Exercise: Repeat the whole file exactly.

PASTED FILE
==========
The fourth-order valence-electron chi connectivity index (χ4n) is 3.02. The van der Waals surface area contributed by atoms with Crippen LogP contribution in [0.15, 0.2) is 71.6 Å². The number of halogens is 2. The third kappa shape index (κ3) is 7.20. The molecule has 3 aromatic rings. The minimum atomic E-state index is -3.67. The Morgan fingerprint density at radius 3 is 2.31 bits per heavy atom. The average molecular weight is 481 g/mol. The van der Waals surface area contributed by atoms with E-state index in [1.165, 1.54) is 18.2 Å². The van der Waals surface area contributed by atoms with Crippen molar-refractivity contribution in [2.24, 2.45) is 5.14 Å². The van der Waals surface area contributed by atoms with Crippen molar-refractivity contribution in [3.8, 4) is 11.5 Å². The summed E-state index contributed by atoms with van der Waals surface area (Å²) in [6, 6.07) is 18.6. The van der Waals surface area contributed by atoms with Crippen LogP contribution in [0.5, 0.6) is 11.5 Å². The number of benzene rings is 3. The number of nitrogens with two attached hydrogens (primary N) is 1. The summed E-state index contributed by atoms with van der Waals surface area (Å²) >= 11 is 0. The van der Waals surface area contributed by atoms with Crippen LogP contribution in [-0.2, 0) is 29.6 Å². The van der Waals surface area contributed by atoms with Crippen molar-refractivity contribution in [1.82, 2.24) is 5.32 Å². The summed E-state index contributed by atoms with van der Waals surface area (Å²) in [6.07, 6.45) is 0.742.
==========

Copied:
The fourth-order valence-electron chi connectivity index (χ4n) is 3.02. The van der Waals surface area contributed by atoms with Crippen LogP contribution in [0.15, 0.2) is 71.6 Å². The number of halogens is 2. The third kappa shape index (κ3) is 7.20. The molecule has 3 aromatic rings. The minimum atomic E-state index is -3.67. The Morgan fingerprint density at radius 3 is 2.31 bits per heavy atom. The average molecular weight is 481 g/mol. The van der Waals surface area contributed by atoms with E-state index in [1.165, 1.54) is 18.2 Å². The van der Waals surface area contributed by atoms with Crippen molar-refractivity contribution in [2.24, 2.45) is 5.14 Å². The van der Waals surface area contributed by atoms with Crippen molar-refractivity contribution in [3.8, 4) is 11.5 Å². The summed E-state index contributed by atoms with van der Waals surface area (Å²) in [6, 6.07) is 18.6. The van der Waals surface area contributed by atoms with Crippen LogP contribution in [0.5, 0.6) is 11.5 Å². The number of benzene rings is 3. The number of nitrogens with two attached hydrogens (primary N) is 1. The summed E-state index contributed by atoms with van der Waals surface area (Å²) >= 11 is 0. The van der Waals surface area contributed by atoms with Crippen LogP contribution in [-0.2, 0) is 29.6 Å². The van der Waals surface area contributed by atoms with Crippen molar-refractivity contribution in [1.82, 2.24) is 5.32 Å². The summed E-state index contributed by atoms with van der Waals surface area (Å²) in [6.07, 6.45) is 0.742.